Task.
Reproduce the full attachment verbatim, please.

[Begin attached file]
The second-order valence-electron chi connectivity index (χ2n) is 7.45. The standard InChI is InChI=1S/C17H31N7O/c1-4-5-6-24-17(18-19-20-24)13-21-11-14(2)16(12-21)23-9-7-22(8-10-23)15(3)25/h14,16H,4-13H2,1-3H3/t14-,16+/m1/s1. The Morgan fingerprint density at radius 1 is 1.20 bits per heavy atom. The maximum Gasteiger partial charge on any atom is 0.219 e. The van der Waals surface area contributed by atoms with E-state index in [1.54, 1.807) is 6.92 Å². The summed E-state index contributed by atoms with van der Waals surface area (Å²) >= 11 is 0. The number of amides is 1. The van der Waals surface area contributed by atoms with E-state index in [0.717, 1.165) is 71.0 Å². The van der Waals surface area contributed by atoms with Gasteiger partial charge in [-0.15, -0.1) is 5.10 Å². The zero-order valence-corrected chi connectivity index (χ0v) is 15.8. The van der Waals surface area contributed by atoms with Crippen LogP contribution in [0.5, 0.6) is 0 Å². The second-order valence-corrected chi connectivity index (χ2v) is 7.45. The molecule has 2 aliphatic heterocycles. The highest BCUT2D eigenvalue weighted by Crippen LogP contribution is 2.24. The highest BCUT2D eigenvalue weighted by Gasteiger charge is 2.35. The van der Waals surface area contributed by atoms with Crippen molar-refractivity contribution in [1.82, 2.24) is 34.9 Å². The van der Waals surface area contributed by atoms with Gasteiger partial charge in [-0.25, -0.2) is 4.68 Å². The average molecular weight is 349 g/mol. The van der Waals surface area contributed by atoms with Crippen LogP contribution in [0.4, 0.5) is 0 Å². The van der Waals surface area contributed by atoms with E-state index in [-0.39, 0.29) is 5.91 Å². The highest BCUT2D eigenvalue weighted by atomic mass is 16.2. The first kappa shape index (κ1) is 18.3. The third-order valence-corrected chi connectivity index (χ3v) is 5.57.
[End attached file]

The second-order valence-electron chi connectivity index (χ2n) is 7.45. The standard InChI is InChI=1S/C17H31N7O/c1-4-5-6-24-17(18-19-20-24)13-21-11-14(2)16(12-21)23-9-7-22(8-10-23)15(3)25/h14,16H,4-13H2,1-3H3/t14-,16+/m1/s1. The Morgan fingerprint density at radius 1 is 1.20 bits per heavy atom. The maximum Gasteiger partial charge on any atom is 0.219 e. The van der Waals surface area contributed by atoms with E-state index in [1.54, 1.807) is 6.92 Å². The summed E-state index contributed by atoms with van der Waals surface area (Å²) >= 11 is 0. The number of amides is 1. The van der Waals surface area contributed by atoms with E-state index in [0.717, 1.165) is 71.0 Å². The van der Waals surface area contributed by atoms with Gasteiger partial charge in [-0.15, -0.1) is 5.10 Å². The zero-order valence-corrected chi connectivity index (χ0v) is 15.8. The van der Waals surface area contributed by atoms with Crippen LogP contribution in [0.5, 0.6) is 0 Å². The second-order valence-corrected chi connectivity index (χ2v) is 7.45. The molecule has 2 aliphatic heterocycles. The highest BCUT2D eigenvalue weighted by Crippen LogP contribution is 2.24. The highest BCUT2D eigenvalue weighted by Gasteiger charge is 2.35. The van der Waals surface area contributed by atoms with Crippen molar-refractivity contribution in [1.82, 2.24) is 34.9 Å². The van der Waals surface area contributed by atoms with Gasteiger partial charge in [-0.25, -0.2) is 4.68 Å². The average molecular weight is 349 g/mol. The van der Waals surface area contributed by atoms with Crippen LogP contribution in [0.4, 0.5) is 0 Å². The van der Waals surface area contributed by atoms with E-state index in [-0.39, 0.29) is 5.91 Å². The highest BCUT2D eigenvalue weighted by atomic mass is 16.2. The first kappa shape index (κ1) is 18.3. The third-order valence-corrected chi connectivity index (χ3v) is 5.57.